The 100 audience really didn’t need more reasons to hate Pike either. Lincoln’s death tips the scales too far to one side. It takes Pike from a morally complicated, but still appropriately unlikable, antagonist to someone who is just reprehensible. The only satisfying way for Pike’s story to end is with his death. A very gruesome and violent death at the hands of Octavia. 

Shockingly No Shock Value

When I first heard of Ricky Whittle’s new job and saw the Arkadia civil war begin, I figured that Lincoln was going to die in the conflict. In fact, I thought that Lincoln would be the reason that Bellamy finally pulled his head out of Pike’s bum and got on the right side of history. This is kind of what happens, Bellamy realizes Pike is the wrong when the latter orders Lincoln’s death but it’s not enough. Lincoln’s death would have been far more effective and useful if it was the true impetus for Bellamy’s change. Bellamy shouldn’t have been aware that Lincoln was going to die. It should have been a shock for Bellamy (and the audience). That’s another problem with Lincoln’s death it was too telegraphed.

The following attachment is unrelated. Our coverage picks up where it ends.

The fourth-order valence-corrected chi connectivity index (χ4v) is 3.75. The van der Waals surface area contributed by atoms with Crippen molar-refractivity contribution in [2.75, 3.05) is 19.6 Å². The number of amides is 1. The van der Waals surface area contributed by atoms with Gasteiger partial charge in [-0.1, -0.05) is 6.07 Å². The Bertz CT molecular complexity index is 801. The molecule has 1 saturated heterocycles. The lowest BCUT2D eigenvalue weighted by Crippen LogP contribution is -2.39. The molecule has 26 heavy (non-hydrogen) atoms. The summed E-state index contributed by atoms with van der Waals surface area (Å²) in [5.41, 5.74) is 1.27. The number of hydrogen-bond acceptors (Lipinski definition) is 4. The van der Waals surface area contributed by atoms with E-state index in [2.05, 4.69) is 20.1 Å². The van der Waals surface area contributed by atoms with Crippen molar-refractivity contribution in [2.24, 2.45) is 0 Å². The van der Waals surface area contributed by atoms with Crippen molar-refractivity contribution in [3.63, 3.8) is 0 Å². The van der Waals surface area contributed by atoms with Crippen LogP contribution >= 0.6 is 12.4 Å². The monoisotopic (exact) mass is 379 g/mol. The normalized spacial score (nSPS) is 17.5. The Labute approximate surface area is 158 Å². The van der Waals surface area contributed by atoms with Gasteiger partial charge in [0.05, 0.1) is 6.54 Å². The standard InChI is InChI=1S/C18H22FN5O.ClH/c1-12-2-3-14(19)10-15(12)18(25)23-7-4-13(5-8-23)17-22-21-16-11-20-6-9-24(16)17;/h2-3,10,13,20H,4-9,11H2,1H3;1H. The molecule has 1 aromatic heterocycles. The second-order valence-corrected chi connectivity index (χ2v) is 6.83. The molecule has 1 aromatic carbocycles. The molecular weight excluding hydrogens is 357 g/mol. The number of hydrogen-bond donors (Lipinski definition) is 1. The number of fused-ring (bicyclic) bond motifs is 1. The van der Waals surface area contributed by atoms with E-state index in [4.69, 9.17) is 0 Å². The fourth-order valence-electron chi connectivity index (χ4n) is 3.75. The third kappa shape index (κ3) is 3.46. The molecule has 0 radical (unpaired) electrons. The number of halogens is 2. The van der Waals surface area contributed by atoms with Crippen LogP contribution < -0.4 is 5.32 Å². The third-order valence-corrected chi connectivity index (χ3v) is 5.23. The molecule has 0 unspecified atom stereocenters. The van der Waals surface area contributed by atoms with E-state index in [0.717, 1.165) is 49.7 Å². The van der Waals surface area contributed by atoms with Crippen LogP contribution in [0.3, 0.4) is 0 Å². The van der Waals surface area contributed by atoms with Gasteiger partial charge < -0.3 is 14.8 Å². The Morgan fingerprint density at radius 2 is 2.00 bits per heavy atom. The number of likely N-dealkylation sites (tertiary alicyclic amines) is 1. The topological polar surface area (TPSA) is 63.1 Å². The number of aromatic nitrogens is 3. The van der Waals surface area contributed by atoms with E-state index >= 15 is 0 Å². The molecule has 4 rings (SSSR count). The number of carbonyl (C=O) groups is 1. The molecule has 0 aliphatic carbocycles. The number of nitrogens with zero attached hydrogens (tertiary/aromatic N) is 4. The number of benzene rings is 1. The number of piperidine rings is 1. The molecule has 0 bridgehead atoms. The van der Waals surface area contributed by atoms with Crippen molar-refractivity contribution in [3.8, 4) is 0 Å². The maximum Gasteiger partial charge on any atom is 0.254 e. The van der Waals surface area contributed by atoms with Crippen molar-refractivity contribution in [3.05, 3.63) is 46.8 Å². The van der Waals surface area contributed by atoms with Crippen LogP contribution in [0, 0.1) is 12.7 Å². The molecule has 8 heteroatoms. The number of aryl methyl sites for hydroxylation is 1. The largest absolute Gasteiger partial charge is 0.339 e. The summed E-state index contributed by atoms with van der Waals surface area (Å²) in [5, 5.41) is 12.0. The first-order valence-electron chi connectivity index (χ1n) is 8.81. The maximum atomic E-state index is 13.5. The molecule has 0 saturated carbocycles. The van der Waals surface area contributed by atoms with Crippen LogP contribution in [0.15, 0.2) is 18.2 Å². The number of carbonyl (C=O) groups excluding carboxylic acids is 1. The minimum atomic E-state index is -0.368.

Some of that fact is out of The 100‘s control because of the casting news about Ricky Whittle.  Fans have been anticipating and predicting Lincoln’s death for a while. It doesn’t change the way the series of events played out though and Lincoln’s death happened far too slowly. 

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Not to keep comparing Lincoln’s death to Lexa’s but the behind-the-scenes situations are not the same. The 100 had to write Lexa off the show in some manner because the actress was on Fear the Walking Dead. Season 3 of The 100 was filmed in the summer of 2015. The entire season was shot, written and conceived before Ricky Whittle ever got cast on American Gods. The plan was always for Lincoln to die, yet somehow Lincoln’s death feels so much more manufactured than Lexa’s death.